The sudden need for these revolutionary programs comes as the mayor completes his 15th year in office and prepares for a 2007 reelection campaign. Lewis, who is 70, will earn a salary of $75,000. It is not clear what impact the appointed job, which does not require City Council approval, will have on her pension benefits. Herenton spokeswoman Gale Jones Carson said the position is not new but has been vacant for a couple of years.
Lewis was elected to the school board in 1991. She is a former Memphis teacher and school principal who was promoted to assistant superintendent for curriculum in 1983 when Herenton was school superintendent. From 1990 to 1998, she ran the Shelby County Free the Children program, and from 1998 to 2000, she was director of Shelby County Head Start. She resigned following a critical federal audit.
As a school board member, Lewis has been a champion of rebuilding Manassas High School, her alma mater. With 391 students, Manassas is the smallest high school in Memphis. Herenton has said several times that underused schools should be closed, as several of them were when he was superintendent.
Pensions and padding the city payroll with appointed jobs are a hot issue with City Council members and watchdog groups. They were the impetus for the Memphis Charter Commission, although the main proponent of rewriting the rules, John Malmo, was not elected to the panel, which is just now gearing up.
In his fourth term, Herenton has warned many times that the city has to closely watch its pension obligations and employment numbers to insure a balanced budget and strong bond rating. He was critical of MLGW's severance agreement with former president Herman Morris, whom Herenton replaced with Joseph Lee.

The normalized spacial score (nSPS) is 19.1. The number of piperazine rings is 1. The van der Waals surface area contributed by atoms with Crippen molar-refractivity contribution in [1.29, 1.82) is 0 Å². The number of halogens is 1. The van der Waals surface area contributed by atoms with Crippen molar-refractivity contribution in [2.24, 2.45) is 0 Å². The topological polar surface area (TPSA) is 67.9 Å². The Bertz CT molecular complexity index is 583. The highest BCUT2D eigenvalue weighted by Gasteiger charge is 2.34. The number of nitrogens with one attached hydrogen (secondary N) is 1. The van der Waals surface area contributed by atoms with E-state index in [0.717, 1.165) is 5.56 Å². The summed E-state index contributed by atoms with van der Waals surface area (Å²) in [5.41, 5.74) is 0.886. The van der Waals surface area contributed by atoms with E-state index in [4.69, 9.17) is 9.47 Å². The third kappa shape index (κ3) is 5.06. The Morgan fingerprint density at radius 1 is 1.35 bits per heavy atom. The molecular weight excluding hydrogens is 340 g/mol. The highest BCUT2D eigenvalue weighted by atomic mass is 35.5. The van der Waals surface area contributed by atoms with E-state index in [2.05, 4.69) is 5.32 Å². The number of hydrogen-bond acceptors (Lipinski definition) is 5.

Herenton himself "retired" from the Memphis City Schools under controversial circumstances in 1990-1991. As Flyer reporter Jackson Baker, who broke the story, wrote back in 1992, Herenton's retirement package stretched his 28 years of service to 30 years, a milestone for higher benefits for public employees who retire before age 55. Herenton was 51 at the time. In addition to a payout package worth $227,000, Herenton remained on the school system payroll as an active employee for six months while he was mayor.
Cronyism, of course, is business as usual. One of the beauties of city-county government is the political arms race between the two mayors. Shelby County Mayor A C Wharton hired his buddy and campaign manager Roscoe Dixon before the former state senator was indicted. Wharton also hired Shelby County Commissioner Linda Rendtorff as director of community services. Herenton hired City Council member Janet Hooks last year as manager of the office of multicultural and religious affairs.
Key city and county officials who "leave" government typically don't retire or stray very far. Former city mayor Dick Hackett is the new head of the Children's Museum of Memphis, former county mayor Jim Rout heads the Mid-South Fair, and former police director Walter Crews was Wharton's choice to fix the Homeland Security office. With several City Council and school board members facing reelection this year and next, Lewis may not be the last beneficiary of a public retirement party.
St. Louis had only one weekend to enjoy its World Series championship before a survey came out naming it the most dangerous city in the United States.
Memphis knows the feeling. This summer, the Memphis metro area (including parts of Arkansas and Mississippi) was ranked the second-most crime-ridden among the 100 largest metro areas in the country, based on FBI crime reports. And, based on instances per 100,000 population, it was number one for burglary and robbery and number two for murder behind New Orleans.